Ms. Abaspour was recently laid off from a medical assistant’s job. Her former co-workers understood her need to interrupt work to deal with Haley’s needs, she said, and “didn’t look at me and say, ‘Her child’s crazy.’ ” Now she fears she will not find an employer who is as tolerant, though the family needs the income. Haley’s illness, the Abaspours were dismayed to discover, does not qualify for disability assistance.
In August, Ms. Abaspour arranged an elaborate 50th-birthday surprise party for her husband. They were “not always on the same page” about Haley at first, she said, but their strong marriage helps her handle the strain.
So do bright spots, she said, like the day Haley “really kissed me.”
Still, she can get overwhelmed.
Sometimes she bolts awake at night, but she declines medication.
“I can’t climb in a shell and stay there forever,” she said, “although it seems like some days where I’d want to be.”
A Father’s Anxiety
As a young man, Bejan Abaspour worried, especially about family.
Twenty years ago, for example, when his sister’s son was born, “I pictured my nephew getting Super Glue in his eyes and I was calling my sister saying, ‘Make sure you keep Super Glue away from him.’ ”
But the worries were not that intense — until Haley’s illness. After that, the intrusive thoughts and images got worse, horrific scenes in which he imagines himself as bystander or thwarted rescuer. “I’ll be driving next to a semi tractor-trailer truck and all of a sudden I will picture someone getting crushed by the wheel,” he said. “It’s usually an older lady or a kid. You get them out from under the truck, but it doesn’t stop. I’m in the emergency room, trying to help. I’m at the funeral. Then very easily, the tears come.”
Mr. Abaspour said he sometimes pictured Haley “getting lost somewhere, or someone’s going to hurt her. I’m involved and trying to get the guy who did it to stop. Sometimes I kill him. Sometimes it doesn’t get that far.”
Other times, he said, he imagines his death, seeing his family “at the funeral home and I’m laying there. I try to see what’s going on at home, how Meggie’s reacting to my death, how Haley’s reacting, what Christine is going through.”
He rehashes things Haley has said, like wanting to “start over” or her question: “When I get really old, can I come back home? Will you be there?”
He wonders if his worrying laid genetic groundwork for Haley’s illness, “if I’m the cause of what Haley’s going through.”
Until recently, Mr. Abaspour, who also has trouble sleeping, told no one about his agonizing thoughts, not even his wife.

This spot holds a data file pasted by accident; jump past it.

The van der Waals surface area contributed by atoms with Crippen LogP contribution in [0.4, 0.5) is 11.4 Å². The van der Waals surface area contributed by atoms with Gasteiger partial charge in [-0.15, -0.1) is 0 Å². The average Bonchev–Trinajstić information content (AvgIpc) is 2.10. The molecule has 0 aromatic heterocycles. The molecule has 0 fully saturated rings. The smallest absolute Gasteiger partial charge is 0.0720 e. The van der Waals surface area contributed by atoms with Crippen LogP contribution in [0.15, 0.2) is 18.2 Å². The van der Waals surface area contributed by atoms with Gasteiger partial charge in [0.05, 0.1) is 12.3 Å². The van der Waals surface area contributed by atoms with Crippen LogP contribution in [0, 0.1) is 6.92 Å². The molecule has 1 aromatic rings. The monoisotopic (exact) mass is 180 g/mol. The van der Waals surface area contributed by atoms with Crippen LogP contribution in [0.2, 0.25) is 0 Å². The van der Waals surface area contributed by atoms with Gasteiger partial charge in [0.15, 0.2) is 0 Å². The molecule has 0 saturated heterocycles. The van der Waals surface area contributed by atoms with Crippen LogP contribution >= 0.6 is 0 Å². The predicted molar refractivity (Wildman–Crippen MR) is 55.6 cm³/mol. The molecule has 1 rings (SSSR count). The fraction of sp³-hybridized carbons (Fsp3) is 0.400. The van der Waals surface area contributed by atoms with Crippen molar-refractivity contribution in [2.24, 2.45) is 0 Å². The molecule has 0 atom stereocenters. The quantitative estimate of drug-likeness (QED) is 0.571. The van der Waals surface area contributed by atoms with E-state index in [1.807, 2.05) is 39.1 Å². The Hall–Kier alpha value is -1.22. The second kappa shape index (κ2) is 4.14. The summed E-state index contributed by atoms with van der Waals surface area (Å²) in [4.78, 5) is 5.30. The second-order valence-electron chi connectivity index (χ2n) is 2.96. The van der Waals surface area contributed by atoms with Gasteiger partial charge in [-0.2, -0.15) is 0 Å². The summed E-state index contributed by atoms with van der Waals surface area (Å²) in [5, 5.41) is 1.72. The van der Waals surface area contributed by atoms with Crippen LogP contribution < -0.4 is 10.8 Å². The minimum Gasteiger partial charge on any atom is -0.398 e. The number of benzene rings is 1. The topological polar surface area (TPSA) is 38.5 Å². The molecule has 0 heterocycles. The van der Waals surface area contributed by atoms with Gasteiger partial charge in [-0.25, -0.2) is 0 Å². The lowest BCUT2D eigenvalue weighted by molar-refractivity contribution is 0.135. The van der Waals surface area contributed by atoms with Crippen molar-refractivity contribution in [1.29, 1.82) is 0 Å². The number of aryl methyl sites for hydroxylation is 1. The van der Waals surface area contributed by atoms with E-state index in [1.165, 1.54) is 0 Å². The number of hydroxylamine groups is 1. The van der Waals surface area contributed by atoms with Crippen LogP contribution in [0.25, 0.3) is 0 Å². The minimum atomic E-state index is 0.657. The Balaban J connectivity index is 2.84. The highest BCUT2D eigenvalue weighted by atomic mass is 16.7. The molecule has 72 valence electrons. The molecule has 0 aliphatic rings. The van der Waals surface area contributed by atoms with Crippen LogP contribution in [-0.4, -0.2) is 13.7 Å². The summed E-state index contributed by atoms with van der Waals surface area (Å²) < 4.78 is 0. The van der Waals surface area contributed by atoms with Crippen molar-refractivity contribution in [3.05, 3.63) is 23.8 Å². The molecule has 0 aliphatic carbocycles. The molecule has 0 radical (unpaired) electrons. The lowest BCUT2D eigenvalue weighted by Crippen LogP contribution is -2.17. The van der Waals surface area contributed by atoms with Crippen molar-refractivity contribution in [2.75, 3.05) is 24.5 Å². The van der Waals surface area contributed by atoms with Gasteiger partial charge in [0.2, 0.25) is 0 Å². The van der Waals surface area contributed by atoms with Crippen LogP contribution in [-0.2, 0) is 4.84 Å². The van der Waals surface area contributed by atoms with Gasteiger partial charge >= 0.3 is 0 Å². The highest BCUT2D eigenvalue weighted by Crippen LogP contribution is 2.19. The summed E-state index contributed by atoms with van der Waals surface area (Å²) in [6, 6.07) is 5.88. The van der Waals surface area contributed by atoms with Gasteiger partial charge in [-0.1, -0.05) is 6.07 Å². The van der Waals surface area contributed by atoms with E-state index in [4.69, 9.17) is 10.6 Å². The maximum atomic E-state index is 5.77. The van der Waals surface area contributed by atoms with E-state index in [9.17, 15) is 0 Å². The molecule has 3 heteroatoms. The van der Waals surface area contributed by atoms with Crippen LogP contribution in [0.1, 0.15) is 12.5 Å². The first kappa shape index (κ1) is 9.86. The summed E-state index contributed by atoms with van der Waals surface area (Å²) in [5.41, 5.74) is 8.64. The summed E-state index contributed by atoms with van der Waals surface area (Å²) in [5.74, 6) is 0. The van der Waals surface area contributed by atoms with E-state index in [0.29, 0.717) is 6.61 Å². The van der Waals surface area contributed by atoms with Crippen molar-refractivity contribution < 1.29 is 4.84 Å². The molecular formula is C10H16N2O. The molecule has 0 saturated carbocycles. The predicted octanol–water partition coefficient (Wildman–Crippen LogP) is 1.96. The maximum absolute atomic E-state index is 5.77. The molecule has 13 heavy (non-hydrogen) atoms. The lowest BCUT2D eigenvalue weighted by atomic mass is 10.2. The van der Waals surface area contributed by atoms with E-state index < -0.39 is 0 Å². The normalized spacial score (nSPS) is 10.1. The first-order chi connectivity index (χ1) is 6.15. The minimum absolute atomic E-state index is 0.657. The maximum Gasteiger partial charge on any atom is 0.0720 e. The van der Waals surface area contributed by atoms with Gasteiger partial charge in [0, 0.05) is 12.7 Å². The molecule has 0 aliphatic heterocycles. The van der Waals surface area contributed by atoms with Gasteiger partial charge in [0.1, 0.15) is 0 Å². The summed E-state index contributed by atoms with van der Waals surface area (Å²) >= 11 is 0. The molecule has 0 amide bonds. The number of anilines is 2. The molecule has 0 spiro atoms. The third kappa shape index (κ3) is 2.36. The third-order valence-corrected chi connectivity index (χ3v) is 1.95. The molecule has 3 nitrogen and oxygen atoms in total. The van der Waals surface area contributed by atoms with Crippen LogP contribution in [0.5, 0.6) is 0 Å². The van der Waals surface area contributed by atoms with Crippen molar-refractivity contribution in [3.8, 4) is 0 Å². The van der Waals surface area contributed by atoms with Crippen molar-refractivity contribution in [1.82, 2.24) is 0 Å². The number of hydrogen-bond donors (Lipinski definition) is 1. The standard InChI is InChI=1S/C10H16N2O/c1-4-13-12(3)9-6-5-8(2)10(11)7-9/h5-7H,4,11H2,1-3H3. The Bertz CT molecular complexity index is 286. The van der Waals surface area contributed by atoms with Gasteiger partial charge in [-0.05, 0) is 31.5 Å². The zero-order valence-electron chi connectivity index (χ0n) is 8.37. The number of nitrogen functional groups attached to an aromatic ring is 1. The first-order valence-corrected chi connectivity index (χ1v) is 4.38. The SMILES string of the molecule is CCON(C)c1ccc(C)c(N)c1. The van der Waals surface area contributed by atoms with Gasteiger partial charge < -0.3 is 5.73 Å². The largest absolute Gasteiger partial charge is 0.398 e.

“I didn’t want to burden her,” he said. “I can handle it. So what if I’m driving to work and I cry? So what if I only sleep for four hours?”
But last spring, the family’s therapist noticed “I had certain problems,” he recalled. She encouraged him to tell his wife whenever he had disturbing thoughts. Mr. Abaspour said he hoped that confronting his own anxiety would help “get to the bottom of what Haley’s going through.”
He added, “It doesn’t matter for me, but for Haley.”
Families once kept illnesses like Haley’s quiet, afraid of being shunned or disparaged.
Public acceptance has grown, but some misperceptions and prejudice remain, and families feel conflicted: they want people to understand so the child can get appropriate help, but they also fear that Haley will be mocked or ostracized.
“If they keep it a secret then they’re bad parents,” Dr. Elliott said. “If they start spewing diagnoses, they’re subject to criticism because they’re not taking responsibility, just laying it on the illness. Or they’re social pariahs because there are some people who think that mental illness is contagious.”
Like other families, the Abaspours sometimes hesitate to publicly label their daughter mentally ill. But they also want people to know, and they get frustrated if people do not fully accept or understand it, or see her symptoms “as a manipulative thing, or they feel like they can fix it themselves, maybe by distracting her,” Ms. Abaspour said.
Her own family now understands and is very supportive, but it took some convincing, she said.
“My mother would say, ‘She’ll be fine, she’ll be fine, there’s nothing wrong with her,’ ” Ms. Abaspour said. “My sister says, ‘Well, she didn’t act like that when she was over here.’ ”
Mr. Abaspour has not told most of his family, who live in England, because they might worry excessively or not understand.
He told his sister, but “she was like I was when I first encountered the situation — disbelief or denial,” he said. His sister, he said, has not told her husband or her 20-year-old son, which created an odd atmosphere when they visited the Abaspours in August. “When Haley did have one of her little episodes, they were all like, ‘oh, oh,’ and they wondered why we weren’t running over to her,” Ms. Abaspour said. “I would like to talk to them more about it. If she had diabetes, they’d know she had diabetes.”
When, after reading a book for children with bipolar disorder, Haley said, “I can’t wait to go to school and tell everybody I’m bipolar,” the Abaspours were torn.
They discouraged her from announcing the diagnosis. But Haley did tell her classmates, “ ‘I have a lot of noise going on in my head and sometimes I feel anxious and sometimes I have to take a walk.’ ”
Some day, the Abaspours hope, Haley will have more effective drugs and better coping skills, and society will be more tolerant, so she can lead an independent life. But they have no illusions.
“This is not going away,” Ms. Abaspour said. Not for Haley or her family. “The overflow of what Haley has is what has made all of us what we are today.”
October 22, 2006